By The Chariot Staff
As the school year comes to a close, many senior athletes are ready to say goodbye to their respective sports. While some are continuing to play competitively in college, the majority are choosing to end their competitive athletic careers with high school sports.
Seniors expressed their feelings about their athletic careers at New Hyde Park coming to an end.
“I had a lot of fun playing soccer for NHP throughout the years, even though I wasn’t that good,” Joseph Hoffer said. “I learned a lot of valuable lessons from my coaches and teammates that helped me improve, and I made so many good memories along the way. I will definitely miss playing competitively and the thrill of working hard as a team and winning but not so much the stress and pressure of playing well.”
“Playing a sport at NHP has taught me so many skills such as patience, compassion and the importance of teamwork,” Kushpreet Ahuja said.
“I had a lot of fun cheering throughout high school, and I will definitely miss it. I will miss the feeling of hitting a new stunt for the first time the most. I’m also going to miss cheering at all of the games and being with my friends on the team,” Arianna Bianculli said.
“One of the best life skills I picked up from riflery was discipline. Discipline and multitasking between it and the other responsibilities I had going on in my life at the time. I know I’m gonna need both of those to make it through college,” Andrew Canese said. “It’s bittersweet. I’m happy with how I ended things off this season, with how much I’ve improved over the years, but the team’s like a second family to me, and I’m going to miss all of them dearly. All the bus rides to and from matches were some of the best team-building moments of any season. We’d listen to music, get hyped for the match and on the rides home we’d do the same and celebrate our victories.”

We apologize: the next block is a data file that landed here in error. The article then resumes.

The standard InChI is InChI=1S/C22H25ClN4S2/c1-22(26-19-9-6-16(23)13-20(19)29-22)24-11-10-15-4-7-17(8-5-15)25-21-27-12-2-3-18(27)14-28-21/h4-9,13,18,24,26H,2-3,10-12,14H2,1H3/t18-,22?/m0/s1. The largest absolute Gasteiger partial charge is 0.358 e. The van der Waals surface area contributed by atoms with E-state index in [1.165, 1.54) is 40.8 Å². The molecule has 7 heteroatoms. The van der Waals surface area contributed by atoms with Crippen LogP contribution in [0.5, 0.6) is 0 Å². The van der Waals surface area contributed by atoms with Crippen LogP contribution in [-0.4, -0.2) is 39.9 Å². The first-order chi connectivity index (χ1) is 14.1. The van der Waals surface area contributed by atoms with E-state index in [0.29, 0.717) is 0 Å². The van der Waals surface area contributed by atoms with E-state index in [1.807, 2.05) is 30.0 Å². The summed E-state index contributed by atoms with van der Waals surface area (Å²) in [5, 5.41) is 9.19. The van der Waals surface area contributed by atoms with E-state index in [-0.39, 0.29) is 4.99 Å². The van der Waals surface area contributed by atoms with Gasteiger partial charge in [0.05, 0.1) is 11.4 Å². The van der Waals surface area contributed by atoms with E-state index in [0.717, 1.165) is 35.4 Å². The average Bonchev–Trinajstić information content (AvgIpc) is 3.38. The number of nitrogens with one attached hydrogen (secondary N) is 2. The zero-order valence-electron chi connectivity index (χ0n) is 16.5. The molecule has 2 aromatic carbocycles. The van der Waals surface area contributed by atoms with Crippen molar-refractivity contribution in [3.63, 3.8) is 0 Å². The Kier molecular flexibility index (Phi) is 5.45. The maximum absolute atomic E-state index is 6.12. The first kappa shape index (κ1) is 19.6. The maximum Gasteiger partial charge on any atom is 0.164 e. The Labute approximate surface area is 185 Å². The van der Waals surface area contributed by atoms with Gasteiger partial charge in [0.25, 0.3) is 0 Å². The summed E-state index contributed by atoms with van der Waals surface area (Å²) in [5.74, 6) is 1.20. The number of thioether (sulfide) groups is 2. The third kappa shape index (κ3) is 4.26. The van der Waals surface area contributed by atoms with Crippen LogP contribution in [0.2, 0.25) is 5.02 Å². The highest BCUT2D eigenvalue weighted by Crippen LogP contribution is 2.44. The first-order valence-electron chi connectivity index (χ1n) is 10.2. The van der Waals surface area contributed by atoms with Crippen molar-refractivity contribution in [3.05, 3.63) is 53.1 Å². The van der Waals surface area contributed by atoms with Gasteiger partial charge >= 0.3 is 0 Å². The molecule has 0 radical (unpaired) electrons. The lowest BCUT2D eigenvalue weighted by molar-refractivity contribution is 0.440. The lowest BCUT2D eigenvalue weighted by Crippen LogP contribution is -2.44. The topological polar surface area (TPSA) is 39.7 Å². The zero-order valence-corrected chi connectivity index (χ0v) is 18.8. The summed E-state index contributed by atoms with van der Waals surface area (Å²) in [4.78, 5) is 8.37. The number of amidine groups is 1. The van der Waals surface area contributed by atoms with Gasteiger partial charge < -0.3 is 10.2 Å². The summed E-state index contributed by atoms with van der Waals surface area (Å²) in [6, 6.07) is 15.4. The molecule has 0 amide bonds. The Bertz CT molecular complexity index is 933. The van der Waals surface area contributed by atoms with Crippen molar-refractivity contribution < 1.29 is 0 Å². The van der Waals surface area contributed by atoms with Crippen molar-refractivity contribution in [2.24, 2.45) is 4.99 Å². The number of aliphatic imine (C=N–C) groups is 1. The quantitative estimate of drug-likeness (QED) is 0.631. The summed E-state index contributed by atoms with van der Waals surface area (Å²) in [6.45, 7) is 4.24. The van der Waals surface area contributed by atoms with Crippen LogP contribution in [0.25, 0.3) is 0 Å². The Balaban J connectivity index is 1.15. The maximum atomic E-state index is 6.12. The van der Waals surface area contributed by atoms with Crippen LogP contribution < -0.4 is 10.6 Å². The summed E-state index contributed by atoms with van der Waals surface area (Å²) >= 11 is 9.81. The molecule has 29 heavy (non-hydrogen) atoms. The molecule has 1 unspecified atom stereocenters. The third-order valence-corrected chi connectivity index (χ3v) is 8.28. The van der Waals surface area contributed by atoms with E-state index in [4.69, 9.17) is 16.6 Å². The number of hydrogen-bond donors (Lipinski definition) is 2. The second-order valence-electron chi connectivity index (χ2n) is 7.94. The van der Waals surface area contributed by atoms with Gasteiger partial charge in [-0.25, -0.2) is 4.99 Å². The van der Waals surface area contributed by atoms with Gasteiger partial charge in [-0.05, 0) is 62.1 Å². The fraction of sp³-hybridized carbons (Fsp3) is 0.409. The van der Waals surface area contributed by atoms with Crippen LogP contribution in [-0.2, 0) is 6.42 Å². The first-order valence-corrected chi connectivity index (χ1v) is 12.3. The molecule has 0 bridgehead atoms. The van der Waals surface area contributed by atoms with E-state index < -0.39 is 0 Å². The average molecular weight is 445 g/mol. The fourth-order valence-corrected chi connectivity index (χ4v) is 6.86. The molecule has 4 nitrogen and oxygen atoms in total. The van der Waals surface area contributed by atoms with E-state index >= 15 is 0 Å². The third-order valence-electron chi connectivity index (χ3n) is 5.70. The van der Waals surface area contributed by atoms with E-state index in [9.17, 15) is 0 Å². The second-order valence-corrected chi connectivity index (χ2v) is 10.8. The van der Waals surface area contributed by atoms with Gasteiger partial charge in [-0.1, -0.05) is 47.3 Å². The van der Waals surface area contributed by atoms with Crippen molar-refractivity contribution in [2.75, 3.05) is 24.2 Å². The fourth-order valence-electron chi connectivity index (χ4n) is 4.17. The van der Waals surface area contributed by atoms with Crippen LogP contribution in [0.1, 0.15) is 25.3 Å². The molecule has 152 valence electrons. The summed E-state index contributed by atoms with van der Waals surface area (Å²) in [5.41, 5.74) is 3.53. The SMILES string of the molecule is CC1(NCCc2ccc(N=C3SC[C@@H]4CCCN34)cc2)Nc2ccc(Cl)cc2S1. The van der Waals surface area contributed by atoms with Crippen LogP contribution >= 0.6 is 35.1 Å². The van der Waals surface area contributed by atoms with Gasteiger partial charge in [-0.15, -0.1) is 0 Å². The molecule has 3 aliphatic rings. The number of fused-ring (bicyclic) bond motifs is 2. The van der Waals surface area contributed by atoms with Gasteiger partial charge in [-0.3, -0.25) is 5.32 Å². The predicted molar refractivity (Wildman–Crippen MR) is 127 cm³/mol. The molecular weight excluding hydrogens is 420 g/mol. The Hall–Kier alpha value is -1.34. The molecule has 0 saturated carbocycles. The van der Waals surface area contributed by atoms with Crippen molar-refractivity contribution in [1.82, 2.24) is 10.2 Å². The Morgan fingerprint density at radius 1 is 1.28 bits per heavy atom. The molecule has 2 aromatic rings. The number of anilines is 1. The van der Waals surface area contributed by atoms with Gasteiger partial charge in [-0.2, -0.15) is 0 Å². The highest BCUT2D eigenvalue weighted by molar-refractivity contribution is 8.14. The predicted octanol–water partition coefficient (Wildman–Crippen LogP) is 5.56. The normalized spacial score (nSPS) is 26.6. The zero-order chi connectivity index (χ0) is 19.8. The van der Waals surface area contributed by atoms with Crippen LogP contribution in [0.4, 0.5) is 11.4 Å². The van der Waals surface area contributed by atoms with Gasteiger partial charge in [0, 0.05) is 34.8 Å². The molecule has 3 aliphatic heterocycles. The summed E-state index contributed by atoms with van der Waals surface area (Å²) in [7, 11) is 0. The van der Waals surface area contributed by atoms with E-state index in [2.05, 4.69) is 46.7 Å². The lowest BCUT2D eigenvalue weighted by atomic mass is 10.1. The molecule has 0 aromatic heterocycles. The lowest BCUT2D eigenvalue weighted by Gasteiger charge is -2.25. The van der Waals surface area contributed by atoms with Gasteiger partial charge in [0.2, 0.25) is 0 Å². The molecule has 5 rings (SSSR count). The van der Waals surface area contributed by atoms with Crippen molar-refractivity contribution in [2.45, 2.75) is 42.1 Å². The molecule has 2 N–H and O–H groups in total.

While most will not be competitively continuing their respective sports in college, many will continue their passions by joining a club sport or by practicing the sport on their own or with friends. Others will remain active by joining a gym.
“Beyond just doing competitive track, an easy way that I kind of intertwine track into my everyday life is by just simply running everyday because when you don't run one day, you kind of lose your momentum and you become slower,” Brenda Bolouvi said. “For some reason, track meets did give me a lot of anxiety so it’s freeing to be able to run on my own and with my friends without the pressure of the competition. I don’t feel like I'll miss anything from competitive track when I do club track because I like a more laid back environment.”
“My passion for my sport never died after my final senior season, and I desire to continue playing club soccer in college,” Andrew Jung said.
“I’m not planning on swimming competitively, but if the University of Buffalo has a club team I will probably swim on it. I will try and remain active by mostly focusing more on the gym rather than strictly swimming,” Aman Sinha said.
“To be honest, volleyball was always like a second sport to me so not being able to play competitively in college wasn’t such a big deal to me. However, I will still miss the memories from the teams and seasons I made. Playing other sports with friends and even working out is how I will remain active at college,” Jonathan Kim said.
Source from Jonathan Kim
Setter Jonathan Kim (number eight) joins his team in listening to the referee. The boys varsity volleyball team waits on the sidelines for their match to begin.
“After high school, I just plan on playing soccer with friends and continuing to run to stay active, maybe play games just for fun in college but nothing too competitive,” Hoffer said.
“Although I won’t be running track competitively, I will definitely try to go for runs whenever I can. I will definitely miss running with my teammates as it made me faster as a runner and stronger as a person. I will miss having a certain goal that I am working to attain, but I look forward to running for fun. I love my team at NHP and the motivating people that it is made up of. I look forward to coming back next year and cheering them on,” Ahuja said.
For many senior athletes, moving forward into a life where competitively playing a sport is no longer a commitment will be a bittersweet adjustment. However, most are excited to start a new chapter of their lives while remembering all the lessons they have learned from being an athlete at New Hyde Park Memorial.